Euro Zone Inflation Cools to 2.4% in November

A weekend crowd was seen visiting the Aachen Christmas market in Germany. The general view took place on November 25, 2023. (Photo by Ying Tang/NurPhoto via Getty Images)

Annual inflation in the euro zone cooled to 2.4% in November from 2.9% in October, according to flash figures released recently. This came as a surprise to economists who had polled by Reuters and expected a reading of 2.7%.

Drop in Core Inflation

Core inflation, which is a measure closely-watched by the European Central Bank and excludes the volatile effects of energy, food, alcohol, and tobacco, also came in lower than expected, dropping to 3.6% from 4.2% in October.

Energy Prices and Other Contributions

Energy prices continued to record significant year-on-year declines, coming in at -11.5% in November. Conversely, food, alcohol, and tobacco contributed with the biggest pull higher, at 6.9%.

Significant Decrease from Peak Levels in 2022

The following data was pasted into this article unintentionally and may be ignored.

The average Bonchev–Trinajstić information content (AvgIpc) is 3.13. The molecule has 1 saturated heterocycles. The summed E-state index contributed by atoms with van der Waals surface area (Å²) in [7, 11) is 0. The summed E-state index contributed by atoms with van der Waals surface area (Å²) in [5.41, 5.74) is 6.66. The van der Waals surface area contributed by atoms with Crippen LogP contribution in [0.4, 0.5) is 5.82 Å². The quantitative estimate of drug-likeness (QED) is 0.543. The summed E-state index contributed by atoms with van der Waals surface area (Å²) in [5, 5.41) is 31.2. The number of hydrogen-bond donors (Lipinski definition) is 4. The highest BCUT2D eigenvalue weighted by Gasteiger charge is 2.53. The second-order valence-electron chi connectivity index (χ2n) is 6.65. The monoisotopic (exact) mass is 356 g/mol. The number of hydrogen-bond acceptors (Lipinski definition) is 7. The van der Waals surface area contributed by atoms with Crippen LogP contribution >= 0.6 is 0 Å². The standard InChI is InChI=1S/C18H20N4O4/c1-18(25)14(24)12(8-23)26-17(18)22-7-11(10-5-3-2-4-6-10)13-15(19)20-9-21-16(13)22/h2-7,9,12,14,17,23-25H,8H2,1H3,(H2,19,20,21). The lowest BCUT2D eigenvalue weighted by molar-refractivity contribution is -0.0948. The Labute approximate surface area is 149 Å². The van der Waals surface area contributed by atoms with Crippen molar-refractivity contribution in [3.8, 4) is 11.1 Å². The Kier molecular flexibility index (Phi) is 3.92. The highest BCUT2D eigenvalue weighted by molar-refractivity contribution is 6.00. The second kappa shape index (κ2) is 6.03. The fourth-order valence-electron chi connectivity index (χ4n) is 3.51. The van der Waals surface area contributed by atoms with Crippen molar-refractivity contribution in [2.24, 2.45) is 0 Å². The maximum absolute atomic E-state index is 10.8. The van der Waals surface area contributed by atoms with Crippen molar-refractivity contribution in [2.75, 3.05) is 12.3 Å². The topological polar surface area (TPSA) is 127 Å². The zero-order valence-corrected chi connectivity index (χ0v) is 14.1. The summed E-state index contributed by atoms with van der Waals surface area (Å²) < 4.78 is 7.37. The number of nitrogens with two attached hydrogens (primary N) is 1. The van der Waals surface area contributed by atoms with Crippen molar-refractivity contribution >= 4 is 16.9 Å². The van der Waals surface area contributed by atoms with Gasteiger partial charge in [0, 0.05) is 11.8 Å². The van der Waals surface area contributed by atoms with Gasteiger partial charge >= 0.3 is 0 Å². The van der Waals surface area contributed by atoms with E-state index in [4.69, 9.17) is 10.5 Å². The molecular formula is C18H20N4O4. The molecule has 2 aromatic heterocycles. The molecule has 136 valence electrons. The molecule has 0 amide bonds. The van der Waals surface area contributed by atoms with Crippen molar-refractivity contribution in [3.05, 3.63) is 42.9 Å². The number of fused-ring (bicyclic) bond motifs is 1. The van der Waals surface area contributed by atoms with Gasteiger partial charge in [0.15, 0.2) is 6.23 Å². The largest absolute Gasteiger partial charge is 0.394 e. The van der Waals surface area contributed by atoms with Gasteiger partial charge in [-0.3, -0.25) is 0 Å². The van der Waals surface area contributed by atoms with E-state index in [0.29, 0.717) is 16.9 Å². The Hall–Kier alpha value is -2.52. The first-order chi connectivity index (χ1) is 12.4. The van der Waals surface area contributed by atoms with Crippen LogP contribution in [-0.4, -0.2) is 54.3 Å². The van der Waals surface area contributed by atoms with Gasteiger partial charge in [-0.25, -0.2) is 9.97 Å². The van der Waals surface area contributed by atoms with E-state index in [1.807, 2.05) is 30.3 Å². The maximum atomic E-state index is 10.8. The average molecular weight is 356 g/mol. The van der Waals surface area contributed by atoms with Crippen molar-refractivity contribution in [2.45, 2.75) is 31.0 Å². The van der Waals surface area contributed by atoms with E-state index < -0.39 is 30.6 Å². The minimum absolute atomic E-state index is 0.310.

Headline inflation has now cooled significantly from the peak levels of 10.6% in October 2022. Inflation in the euro zone’s largest economies, Germany and France, has dropped to 2.3% and 3.8%, respectively.

Caution from ECB Officials

European Central Bank officials have repeatedly stressed that it is too early to declare victory over price rises in the 20-member euro zone bloc. They are monitoring potential pressures from wage increases and energy markets.

Market Reaction and Unemployment Data

Mathieu Savary, chief European strategist at BCA Research, said that traders would now be tempted to bring forward expectations for the timeline of the first ECB rate cut. However, separate data released by statistics agency Eurostat on Thursday showed that unemployment in the euro area remained at a record low of 6.5% in October, despite a contraction in the euro zone economy in the third quarter.

Market Expectations and Insights

“For the ECB, signs of an imminent victory on inflation are mounting,” said Bert Colijn, senior euro zone economist at ING. He added that some of the impact from existing monetary tightening was yet to be felt. “The market is therefore right to start looking at rate cuts for 2024,” he said. “We think the first one could well happen before the summer.”

Overall, while there is a general view that inflation has cooled significantly in the euro zone, there is still caution from the European Central Bank and expectations of potential rate cuts in the future.